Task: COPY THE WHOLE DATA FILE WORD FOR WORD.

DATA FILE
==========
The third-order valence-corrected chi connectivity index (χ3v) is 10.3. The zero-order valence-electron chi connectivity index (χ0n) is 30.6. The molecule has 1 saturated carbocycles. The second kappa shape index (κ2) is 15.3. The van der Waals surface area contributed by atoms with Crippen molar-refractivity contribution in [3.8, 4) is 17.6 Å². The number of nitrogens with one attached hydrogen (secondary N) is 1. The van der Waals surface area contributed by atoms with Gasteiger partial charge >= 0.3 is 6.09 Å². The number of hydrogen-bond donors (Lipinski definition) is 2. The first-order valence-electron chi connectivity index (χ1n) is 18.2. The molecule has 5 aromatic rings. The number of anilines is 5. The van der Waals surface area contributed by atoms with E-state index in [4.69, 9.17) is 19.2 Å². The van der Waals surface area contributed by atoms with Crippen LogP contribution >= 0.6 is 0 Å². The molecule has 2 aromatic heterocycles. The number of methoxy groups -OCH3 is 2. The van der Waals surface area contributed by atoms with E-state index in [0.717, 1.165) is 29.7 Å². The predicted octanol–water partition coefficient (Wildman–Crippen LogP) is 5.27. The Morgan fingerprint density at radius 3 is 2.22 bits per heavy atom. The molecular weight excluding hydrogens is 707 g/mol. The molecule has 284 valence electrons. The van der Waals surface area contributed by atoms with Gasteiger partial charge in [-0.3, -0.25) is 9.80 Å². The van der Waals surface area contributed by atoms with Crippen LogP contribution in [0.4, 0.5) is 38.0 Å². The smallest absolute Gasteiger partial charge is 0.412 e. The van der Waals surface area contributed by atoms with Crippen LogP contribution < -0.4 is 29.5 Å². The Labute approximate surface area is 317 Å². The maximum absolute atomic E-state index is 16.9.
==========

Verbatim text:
The third-order valence-corrected chi connectivity index (χ3v) is 10.3. The zero-order valence-electron chi connectivity index (χ0n) is 30.6. The molecule has 1 saturated carbocycles. The second kappa shape index (κ2) is 15.3. The van der Waals surface area contributed by atoms with Crippen molar-refractivity contribution in [3.8, 4) is 17.6 Å². The number of nitrogens with one attached hydrogen (secondary N) is 1. The van der Waals surface area contributed by atoms with Gasteiger partial charge >= 0.3 is 6.09 Å². The number of hydrogen-bond donors (Lipinski definition) is 2. The first-order valence-electron chi connectivity index (χ1n) is 18.2. The molecule has 5 aromatic rings. The number of anilines is 5. The van der Waals surface area contributed by atoms with E-state index in [4.69, 9.17) is 19.2 Å². The van der Waals surface area contributed by atoms with Crippen LogP contribution >= 0.6 is 0 Å². The molecule has 2 aromatic heterocycles. The number of methoxy groups -OCH3 is 2. The van der Waals surface area contributed by atoms with E-state index in [0.717, 1.165) is 29.7 Å². The predicted octanol–water partition coefficient (Wildman–Crippen LogP) is 5.27. The Morgan fingerprint density at radius 3 is 2.22 bits per heavy atom. The molecular weight excluding hydrogens is 707 g/mol. The molecule has 284 valence electrons. The van der Waals surface area contributed by atoms with Gasteiger partial charge in [-0.3, -0.25) is 9.80 Å². The van der Waals surface area contributed by atoms with Crippen LogP contribution in [0.4, 0.5) is 38.0 Å². The smallest absolute Gasteiger partial charge is 0.412 e. The van der Waals surface area contributed by atoms with Crippen LogP contribution < -0.4 is 29.5 Å². The Labute approximate surface area is 317 Å². The maximum absolute atomic E-state index is 16.9.